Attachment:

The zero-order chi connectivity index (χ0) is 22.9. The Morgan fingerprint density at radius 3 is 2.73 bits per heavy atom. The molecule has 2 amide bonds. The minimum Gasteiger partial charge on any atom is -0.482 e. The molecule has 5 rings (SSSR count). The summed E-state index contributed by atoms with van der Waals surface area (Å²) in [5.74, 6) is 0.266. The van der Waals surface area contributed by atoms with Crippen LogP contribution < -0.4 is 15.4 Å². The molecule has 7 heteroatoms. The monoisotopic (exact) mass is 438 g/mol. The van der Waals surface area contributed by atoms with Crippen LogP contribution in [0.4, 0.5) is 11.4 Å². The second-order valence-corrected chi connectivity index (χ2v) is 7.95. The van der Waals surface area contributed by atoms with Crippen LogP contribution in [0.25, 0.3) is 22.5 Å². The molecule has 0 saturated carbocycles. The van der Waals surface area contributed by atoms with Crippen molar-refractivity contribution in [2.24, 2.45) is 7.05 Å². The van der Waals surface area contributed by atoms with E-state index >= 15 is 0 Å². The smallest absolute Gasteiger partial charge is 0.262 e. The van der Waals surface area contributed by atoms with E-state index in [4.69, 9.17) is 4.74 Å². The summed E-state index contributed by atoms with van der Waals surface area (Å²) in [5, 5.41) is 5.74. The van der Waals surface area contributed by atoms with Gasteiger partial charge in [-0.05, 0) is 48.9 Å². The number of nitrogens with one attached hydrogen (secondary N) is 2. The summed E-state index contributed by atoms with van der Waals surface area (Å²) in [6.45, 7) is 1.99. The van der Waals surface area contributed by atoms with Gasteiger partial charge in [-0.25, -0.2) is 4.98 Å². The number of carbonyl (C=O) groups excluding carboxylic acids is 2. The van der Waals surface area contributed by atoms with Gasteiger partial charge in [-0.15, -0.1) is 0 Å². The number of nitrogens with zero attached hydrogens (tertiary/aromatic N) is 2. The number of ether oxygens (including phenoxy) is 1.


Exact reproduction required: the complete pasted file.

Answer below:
The zero-order chi connectivity index (χ0) is 22.9. The Morgan fingerprint density at radius 3 is 2.73 bits per heavy atom. The molecule has 2 amide bonds. The minimum Gasteiger partial charge on any atom is -0.482 e. The molecule has 5 rings (SSSR count). The summed E-state index contributed by atoms with van der Waals surface area (Å²) in [5.74, 6) is 0.266. The van der Waals surface area contributed by atoms with Crippen LogP contribution < -0.4 is 15.4 Å². The molecule has 7 heteroatoms. The monoisotopic (exact) mass is 438 g/mol. The van der Waals surface area contributed by atoms with Crippen LogP contribution in [0.4, 0.5) is 11.4 Å². The second-order valence-corrected chi connectivity index (χ2v) is 7.95. The van der Waals surface area contributed by atoms with Crippen LogP contribution in [0.25, 0.3) is 22.5 Å². The molecule has 0 saturated carbocycles. The van der Waals surface area contributed by atoms with Crippen molar-refractivity contribution in [2.24, 2.45) is 7.05 Å². The van der Waals surface area contributed by atoms with E-state index >= 15 is 0 Å². The smallest absolute Gasteiger partial charge is 0.262 e. The van der Waals surface area contributed by atoms with E-state index in [4.69, 9.17) is 4.74 Å². The summed E-state index contributed by atoms with van der Waals surface area (Å²) in [5, 5.41) is 5.74. The van der Waals surface area contributed by atoms with Gasteiger partial charge in [-0.05, 0) is 48.9 Å². The number of nitrogens with one attached hydrogen (secondary N) is 2. The summed E-state index contributed by atoms with van der Waals surface area (Å²) in [6.45, 7) is 1.99. The van der Waals surface area contributed by atoms with Gasteiger partial charge in [-0.25, -0.2) is 4.98 Å². The number of carbonyl (C=O) groups excluding carboxylic acids is 2. The van der Waals surface area contributed by atoms with Gasteiger partial charge in [-0.15, -0.1) is 0 Å². The number of nitrogens with zero attached hydrogens (tertiary/aromatic N) is 2. The number of ether oxygens (including phenoxy) is 1.